Canada quietly adopted Bill C-53 assenting to the UK changes to the rules of royal succession.
In plain English, it means that Kate’s baby will be next in line after William regardless of gender.
OTTAWA — Police need a wiretap order to seize your text messages, the Supreme Court ruled Wednesday.
The case arose after an Ontario judge granted a general warrant ordering Telus to give police text messages sent and received between two of its customers over a period of two weeks in 2010.
Telus argued that if police want to acquire the content of text messages in near real time, they should get a wiretap, as they do when they want to intercept phone conversations.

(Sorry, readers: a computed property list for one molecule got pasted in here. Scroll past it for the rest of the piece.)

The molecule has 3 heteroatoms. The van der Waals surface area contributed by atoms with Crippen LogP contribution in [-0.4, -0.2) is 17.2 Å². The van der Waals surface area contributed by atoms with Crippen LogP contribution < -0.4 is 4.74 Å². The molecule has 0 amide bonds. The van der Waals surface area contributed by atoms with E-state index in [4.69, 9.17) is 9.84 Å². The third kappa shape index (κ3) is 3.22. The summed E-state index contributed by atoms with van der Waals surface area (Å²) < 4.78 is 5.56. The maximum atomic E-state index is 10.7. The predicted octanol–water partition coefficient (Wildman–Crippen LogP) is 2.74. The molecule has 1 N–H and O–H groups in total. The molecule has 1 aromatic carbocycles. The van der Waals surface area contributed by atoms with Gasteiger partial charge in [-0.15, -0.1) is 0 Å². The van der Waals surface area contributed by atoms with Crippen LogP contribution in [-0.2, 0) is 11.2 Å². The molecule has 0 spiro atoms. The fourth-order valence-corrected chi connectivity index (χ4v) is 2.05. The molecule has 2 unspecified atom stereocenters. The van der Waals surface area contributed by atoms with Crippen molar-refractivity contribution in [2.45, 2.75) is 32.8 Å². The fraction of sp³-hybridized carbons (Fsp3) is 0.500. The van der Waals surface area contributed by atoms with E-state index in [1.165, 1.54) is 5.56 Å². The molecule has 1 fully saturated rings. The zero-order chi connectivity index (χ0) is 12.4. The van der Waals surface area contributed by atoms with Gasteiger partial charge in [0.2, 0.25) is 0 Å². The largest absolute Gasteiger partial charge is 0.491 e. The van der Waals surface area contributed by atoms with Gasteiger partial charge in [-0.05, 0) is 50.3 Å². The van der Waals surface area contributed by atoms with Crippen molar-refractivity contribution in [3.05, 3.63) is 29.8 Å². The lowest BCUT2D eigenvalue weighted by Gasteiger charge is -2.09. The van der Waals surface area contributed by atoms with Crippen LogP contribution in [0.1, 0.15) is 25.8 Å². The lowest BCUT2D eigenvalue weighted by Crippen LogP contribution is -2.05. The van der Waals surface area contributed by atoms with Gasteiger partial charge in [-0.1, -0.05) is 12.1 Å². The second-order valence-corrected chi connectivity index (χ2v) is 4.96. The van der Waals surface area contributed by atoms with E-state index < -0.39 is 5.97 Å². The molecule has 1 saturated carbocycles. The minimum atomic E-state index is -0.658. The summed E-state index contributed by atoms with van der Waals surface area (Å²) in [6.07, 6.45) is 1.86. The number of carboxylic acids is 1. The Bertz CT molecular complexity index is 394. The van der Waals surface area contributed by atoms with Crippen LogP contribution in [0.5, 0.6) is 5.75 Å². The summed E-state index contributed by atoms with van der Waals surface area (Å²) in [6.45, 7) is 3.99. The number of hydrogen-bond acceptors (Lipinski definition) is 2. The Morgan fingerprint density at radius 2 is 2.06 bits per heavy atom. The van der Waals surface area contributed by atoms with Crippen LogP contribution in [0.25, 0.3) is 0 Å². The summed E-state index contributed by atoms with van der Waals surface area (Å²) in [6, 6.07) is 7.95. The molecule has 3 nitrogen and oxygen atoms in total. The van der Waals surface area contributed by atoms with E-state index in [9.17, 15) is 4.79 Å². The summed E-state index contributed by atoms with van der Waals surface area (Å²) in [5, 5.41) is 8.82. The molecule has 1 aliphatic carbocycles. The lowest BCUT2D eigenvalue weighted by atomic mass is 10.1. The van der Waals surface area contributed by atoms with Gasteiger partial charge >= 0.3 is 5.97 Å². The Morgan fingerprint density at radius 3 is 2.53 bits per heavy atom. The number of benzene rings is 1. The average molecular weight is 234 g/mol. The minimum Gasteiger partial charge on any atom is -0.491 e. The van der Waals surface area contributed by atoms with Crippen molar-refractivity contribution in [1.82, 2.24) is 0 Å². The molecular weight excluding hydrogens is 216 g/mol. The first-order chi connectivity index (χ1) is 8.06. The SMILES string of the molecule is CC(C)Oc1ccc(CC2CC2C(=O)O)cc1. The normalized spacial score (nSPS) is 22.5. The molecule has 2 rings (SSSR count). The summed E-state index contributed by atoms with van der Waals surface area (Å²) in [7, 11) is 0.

The Crown argued that since text messages aren’t sent and received instantaneously like with dialogue in phone conversations, a general warrant should be enough. Wiretap orders, also known as authorizations to intercept, are more difficult for police to obtain than general search warrants.
In a 5-2 ruling, the country’s highest court sided with the company.
“Text messaging is, in essence, an electronic conversation. Technical differences inherent in new technology should not determine the scope of protection afforded to private communications.”